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Author: Fitzmaurice, Kathryn
A delightful story about unexpected connections, about the stories that shape our lives, and about the most perfect kinds of happy endings.
|Accelerated Reader Information:|
Interest Level: MG
Reading Level: 5.10
Points: 7.0 Quiz: 160879
Common Core Standards
Grade 4 → Reading → RL Literature → 4.RL Key Ideas & Details
Grade 5 → Reading → RL Literature → 5.RL Key Ideas & Details
Grade 5 → Reading → RL Literature → 5.RL Craft & Structure
Grade 5 → Reading → RL Literature → Texts Illustrating the Complexity, Quality, & Rang
Grade 6 → Reading → RL Literature → 6.RL Key Ideas & Details
Grade 6 → Reading → RL Literature → 6.RL Craft & Structure
Grade 6 → Reading → RL Literature → 6.RL Range of Reading & Level of Text Complexity
School Library Journal (06/01/13)
The Bulletin of the Center for Children's Books (05/13)
Full Text Reviews:
Booklist - 02/15/2013 Emily’s father, whose identity is a mystery, has always been missing from her life, but this story revolves around another mystery: it’s a missing copy of The Complete Poems of Emily Dickinson, the book that Emily’s mother chose for her daughter before she was born, along with her name and destiny. Despite her mother’s wish that she be a poet, the sixth-grader clearly prefers writing romance stories, complete with happy endings. Still, at home, at school, and on the hunt for the treasured book, poetry is often a topic of conversation or reflection. Fate and chance have a role in Emily’s story, but she increasingly takes the lead and actively shapes her future. Emily’s engaging first-person narrative chronicles her daily life, her wonderfully quirky family, her musings on fate, her growing sense of self, and her one-way correspondence with her favorite writer, Danielle Steel. The book’s idyllically happy ending may have its critics, but most young readers will find it entirely satisfying. - Copyright 2013 Booklist.
Bulletin for the Center... - 05/01/2013 Sixth-grader Emily Elizabeth Davis has serious questions about fate and destiny, as well as about her own parentage. Her hippie-esque mother, a poet and professor at Berkley, believes that fate hinges upon following little signs the universe gives and maintains the fates don’t want Emily to know who her real father is. Emily grows increasingly skeptical that one’s destiny is set in stone, and she rejects her mother’s version of the world by secretly looking for her dad and by deciding to become a romance writer, like her hero Danielle Steele, instead of the poet her mother hopes she’ll be. Emily’s exploration of fate is intriguingly presented, and a happy ending comes about through both Emily’s choices and pure luck, leaving readers with the pleasantly paradoxical idea that fate is both beyond and within one’s control. Her mother’s coy silence makes Emily’s decision to grab the reins of her own destiny entirely plausible, and Emily is a strong and likable heroine. The Berkeley setting (complete with literal tree-huggers) is credibly evoked, and secondary characters, particularly Mortie, Emily’s younger, military-obsessed cousin (who is actually quite helpful in her quest to find her father), are engagingly depicted as well. This would possibly make a good pairing with the film Brave for a duo of stories about girls trying to discern the boundaries of fate. JH - Copyright 2013 The Board of Trustees of the University of Illinois.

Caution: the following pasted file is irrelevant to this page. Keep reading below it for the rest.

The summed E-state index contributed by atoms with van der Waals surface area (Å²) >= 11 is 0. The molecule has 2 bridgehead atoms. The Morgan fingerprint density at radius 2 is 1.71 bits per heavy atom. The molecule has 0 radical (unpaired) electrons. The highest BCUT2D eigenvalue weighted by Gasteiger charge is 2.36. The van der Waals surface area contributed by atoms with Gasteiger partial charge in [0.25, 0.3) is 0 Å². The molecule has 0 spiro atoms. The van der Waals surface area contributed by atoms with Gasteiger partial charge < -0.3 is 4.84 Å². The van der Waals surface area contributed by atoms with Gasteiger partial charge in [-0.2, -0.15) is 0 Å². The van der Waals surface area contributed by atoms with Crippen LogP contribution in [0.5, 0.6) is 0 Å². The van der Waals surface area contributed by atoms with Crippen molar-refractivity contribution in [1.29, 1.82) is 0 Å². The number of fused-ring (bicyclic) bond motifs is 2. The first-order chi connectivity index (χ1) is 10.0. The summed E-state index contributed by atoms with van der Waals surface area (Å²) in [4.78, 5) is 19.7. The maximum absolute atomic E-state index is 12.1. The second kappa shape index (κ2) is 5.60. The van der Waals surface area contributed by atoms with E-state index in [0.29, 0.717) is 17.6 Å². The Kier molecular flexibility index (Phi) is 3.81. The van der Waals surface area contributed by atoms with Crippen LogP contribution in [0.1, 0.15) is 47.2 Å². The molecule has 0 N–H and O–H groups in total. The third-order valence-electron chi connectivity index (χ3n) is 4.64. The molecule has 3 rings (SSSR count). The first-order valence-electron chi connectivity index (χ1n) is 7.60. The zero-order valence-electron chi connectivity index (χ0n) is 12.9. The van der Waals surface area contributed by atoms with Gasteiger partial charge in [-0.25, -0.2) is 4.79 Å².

School Library Journal - 06/01/2013 Gr 5–7—Eleven-year-old Emily Elizabeth Davis's flighty mother reveals that Emily's rare volume of Emily Dickinson's poetry not only embodies her destiny to become a great poet, but also contains the name of Emily's unknown father scribbled somewhere in the margins. Unfortunately, Emily loses the book. Thus begins the plucky girl's search through Berkeley to find the lost collection, a series of adventures that force her to examine her beliefs about destiny, romance, and self-determination. Fitzmaurice creates a believable and relatable protagonist, but also develops funny secondary characters-including tree-dwelling environmentalists; a military-obsessed younger cousin; a faithful and smart best friend; and, of course, her scatter-brained, English professor mother. A clean, safe, child-friendly version of Berkeley features prominently. Fitzmaurice finds ways for Emily to evaluate different attitudes about fate through the many pages of this long book, especially via clever discussions about and references to Laura Ingalls Wilder, Danielle Steel, Star Wars, and many other cultural or literary elements. A sweet book that should appeal to fans of Wendy Mass, Joan Bauer, Sharon Creech, and the like.—Rhona Campbell, Georgetown Day School, Washington, DC - Copyright 2013 Publishers Weekly, Library Journal and/or School Library Journal used with permission.